Global trade in environmental goods is estimated to be around US$1 trillion annually, and growing quickly. As countries struggle to deliver energy systems that are secure, affordable and environmentally sensitive, eliminating tariff barriers to environmental goods proves to be an essential tool to achieving all three goals.

In this timely paper, the World Energy Council, within its Rules of Trade & investment programme, continues its work in promoting more international cooperation in the energy sector. Building on previous work, the Council proposes an extensive list of goods for inclusion under an Environmental Goods Agreement to support the WTO negotiations. The goods the Council recommends for inclusion are of greatest importance to balancing what the organisation refers to as the ‘energy trilemma’, a policy framework grounded in three critical elements that involve energy that is (1) secure; (2) affordable; and (3) environmentally sensitive.

A short retrospective

The Asia Pacific Economic Partnership (APEC) acted first to create a trade programme designed to facilitate environmentally-friendly projects. At its leaders meeting in 2012, APEC nations committed to reduce and cap their tariffs on 54 environmentally-friendly products at 5%.  This action by APEC members is a tangible international endorsement of the principle that trade liberalisation can contribute simultaneously to economic growth and to environmental sustainability.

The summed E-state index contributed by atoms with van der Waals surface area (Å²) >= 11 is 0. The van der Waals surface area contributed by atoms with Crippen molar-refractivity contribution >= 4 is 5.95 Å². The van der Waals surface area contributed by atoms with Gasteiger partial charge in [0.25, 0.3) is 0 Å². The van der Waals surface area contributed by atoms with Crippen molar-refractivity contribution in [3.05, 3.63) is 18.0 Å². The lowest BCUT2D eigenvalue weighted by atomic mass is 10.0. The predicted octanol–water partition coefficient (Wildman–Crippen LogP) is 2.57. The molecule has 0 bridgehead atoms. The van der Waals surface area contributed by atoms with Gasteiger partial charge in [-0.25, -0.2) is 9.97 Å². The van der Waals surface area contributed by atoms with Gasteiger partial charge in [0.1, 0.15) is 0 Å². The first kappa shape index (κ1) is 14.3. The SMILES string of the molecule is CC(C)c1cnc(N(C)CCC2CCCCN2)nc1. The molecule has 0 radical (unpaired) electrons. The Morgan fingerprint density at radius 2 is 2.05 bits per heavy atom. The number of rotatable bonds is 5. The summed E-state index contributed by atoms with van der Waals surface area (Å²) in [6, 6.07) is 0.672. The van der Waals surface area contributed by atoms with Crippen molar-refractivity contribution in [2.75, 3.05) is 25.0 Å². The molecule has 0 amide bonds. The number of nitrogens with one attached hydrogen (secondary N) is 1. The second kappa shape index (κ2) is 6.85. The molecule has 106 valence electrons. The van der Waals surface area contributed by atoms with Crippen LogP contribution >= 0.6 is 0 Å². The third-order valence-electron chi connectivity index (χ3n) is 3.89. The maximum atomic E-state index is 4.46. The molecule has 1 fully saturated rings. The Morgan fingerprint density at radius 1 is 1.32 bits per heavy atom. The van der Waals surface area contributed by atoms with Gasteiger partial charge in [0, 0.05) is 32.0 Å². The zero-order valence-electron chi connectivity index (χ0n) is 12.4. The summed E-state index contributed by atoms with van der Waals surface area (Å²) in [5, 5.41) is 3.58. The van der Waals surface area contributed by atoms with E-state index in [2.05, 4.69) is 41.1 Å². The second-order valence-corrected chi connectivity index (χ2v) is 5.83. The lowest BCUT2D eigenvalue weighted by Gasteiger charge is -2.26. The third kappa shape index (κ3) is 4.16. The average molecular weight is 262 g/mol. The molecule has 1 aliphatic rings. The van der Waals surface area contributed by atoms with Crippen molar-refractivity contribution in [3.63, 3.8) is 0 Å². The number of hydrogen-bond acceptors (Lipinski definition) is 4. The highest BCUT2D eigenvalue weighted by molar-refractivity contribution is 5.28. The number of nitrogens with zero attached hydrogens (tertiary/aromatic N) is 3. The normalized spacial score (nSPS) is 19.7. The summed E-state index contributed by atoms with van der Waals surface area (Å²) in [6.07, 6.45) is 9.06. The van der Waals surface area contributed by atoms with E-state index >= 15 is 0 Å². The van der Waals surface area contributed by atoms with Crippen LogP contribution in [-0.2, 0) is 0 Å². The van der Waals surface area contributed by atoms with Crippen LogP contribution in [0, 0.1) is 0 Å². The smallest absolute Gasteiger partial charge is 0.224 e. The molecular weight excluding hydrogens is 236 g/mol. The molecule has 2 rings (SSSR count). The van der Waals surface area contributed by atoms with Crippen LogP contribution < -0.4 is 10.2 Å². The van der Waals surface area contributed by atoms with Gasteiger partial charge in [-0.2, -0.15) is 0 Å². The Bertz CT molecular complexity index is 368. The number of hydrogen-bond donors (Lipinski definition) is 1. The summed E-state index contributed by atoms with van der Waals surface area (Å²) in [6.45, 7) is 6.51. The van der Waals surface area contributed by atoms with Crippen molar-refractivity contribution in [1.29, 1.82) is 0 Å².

At the beginning of 2014, 14 World Trade Organization (WTO) members came together in Davos and announced their commitment to explore opportunities in the WTO to build on the APEC’s ground breaking commitment to reduce tariffs by the end of 2015. Together these countries alone account for 86% of global environmental goods trade. With this publication, the World Energy Council endorses these efforts to negotiate an Environmental Goods Agreement under the WTO.